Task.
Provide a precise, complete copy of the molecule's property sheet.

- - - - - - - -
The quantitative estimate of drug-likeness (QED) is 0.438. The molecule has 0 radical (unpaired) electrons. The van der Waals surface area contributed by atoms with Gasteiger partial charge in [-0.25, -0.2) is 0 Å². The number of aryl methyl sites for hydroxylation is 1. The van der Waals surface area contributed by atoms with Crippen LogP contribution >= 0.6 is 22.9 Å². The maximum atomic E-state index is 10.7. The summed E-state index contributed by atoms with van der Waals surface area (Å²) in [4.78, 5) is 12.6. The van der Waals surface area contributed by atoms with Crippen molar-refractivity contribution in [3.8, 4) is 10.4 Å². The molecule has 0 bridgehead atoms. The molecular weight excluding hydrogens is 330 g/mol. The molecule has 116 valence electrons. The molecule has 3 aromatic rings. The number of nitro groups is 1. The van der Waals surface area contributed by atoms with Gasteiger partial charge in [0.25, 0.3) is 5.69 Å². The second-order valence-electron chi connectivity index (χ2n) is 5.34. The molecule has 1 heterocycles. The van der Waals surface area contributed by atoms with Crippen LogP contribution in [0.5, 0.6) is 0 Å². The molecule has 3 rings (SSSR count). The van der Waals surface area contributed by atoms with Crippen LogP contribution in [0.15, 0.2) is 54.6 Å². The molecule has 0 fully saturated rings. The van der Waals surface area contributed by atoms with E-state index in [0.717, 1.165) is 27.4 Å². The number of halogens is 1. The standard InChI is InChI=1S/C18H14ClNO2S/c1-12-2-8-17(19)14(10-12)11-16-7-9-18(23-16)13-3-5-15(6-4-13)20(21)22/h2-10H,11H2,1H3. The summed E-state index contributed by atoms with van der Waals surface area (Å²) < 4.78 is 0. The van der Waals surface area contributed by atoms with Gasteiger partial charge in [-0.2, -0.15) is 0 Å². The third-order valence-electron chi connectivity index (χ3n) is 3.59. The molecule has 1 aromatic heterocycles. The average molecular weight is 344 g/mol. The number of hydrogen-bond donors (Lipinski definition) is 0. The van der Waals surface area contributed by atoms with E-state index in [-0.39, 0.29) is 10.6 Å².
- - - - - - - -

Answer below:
The quantitative estimate of drug-likeness (QED) is 0.438. The molecule has 0 radical (unpaired) electrons. The van der Waals surface area contributed by atoms with Gasteiger partial charge in [-0.25, -0.2) is 0 Å². The number of aryl methyl sites for hydroxylation is 1. The van der Waals surface area contributed by atoms with Crippen LogP contribution >= 0.6 is 22.9 Å². The maximum atomic E-state index is 10.7. The summed E-state index contributed by atoms with van der Waals surface area (Å²) in [4.78, 5) is 12.6. The van der Waals surface area contributed by atoms with Crippen molar-refractivity contribution in [3.8, 4) is 10.4 Å². The molecule has 0 bridgehead atoms. The molecular weight excluding hydrogens is 330 g/mol. The molecule has 116 valence electrons. The molecule has 3 aromatic rings. The number of nitro groups is 1. The van der Waals surface area contributed by atoms with Gasteiger partial charge in [0.25, 0.3) is 5.69 Å². The second-order valence-electron chi connectivity index (χ2n) is 5.34. The molecule has 1 heterocycles. The van der Waals surface area contributed by atoms with Crippen LogP contribution in [0.5, 0.6) is 0 Å². The molecule has 3 rings (SSSR count). The van der Waals surface area contributed by atoms with Crippen LogP contribution in [0.15, 0.2) is 54.6 Å². The molecule has 0 fully saturated rings. The van der Waals surface area contributed by atoms with E-state index in [0.717, 1.165) is 27.4 Å². The number of halogens is 1. The standard InChI is InChI=1S/C18H14ClNO2S/c1-12-2-8-17(19)14(10-12)11-16-7-9-18(23-16)13-3-5-15(6-4-13)20(21)22/h2-10H,11H2,1H3. The summed E-state index contributed by atoms with van der Waals surface area (Å²) < 4.78 is 0. The van der Waals surface area contributed by atoms with Gasteiger partial charge in [-0.2, -0.15) is 0 Å². The third-order valence-electron chi connectivity index (χ3n) is 3.59. The molecule has 1 aromatic heterocycles. The average molecular weight is 344 g/mol. The number of hydrogen-bond donors (Lipinski definition) is 0. The van der Waals surface area contributed by atoms with E-state index in [-0.39, 0.29) is 10.6 Å².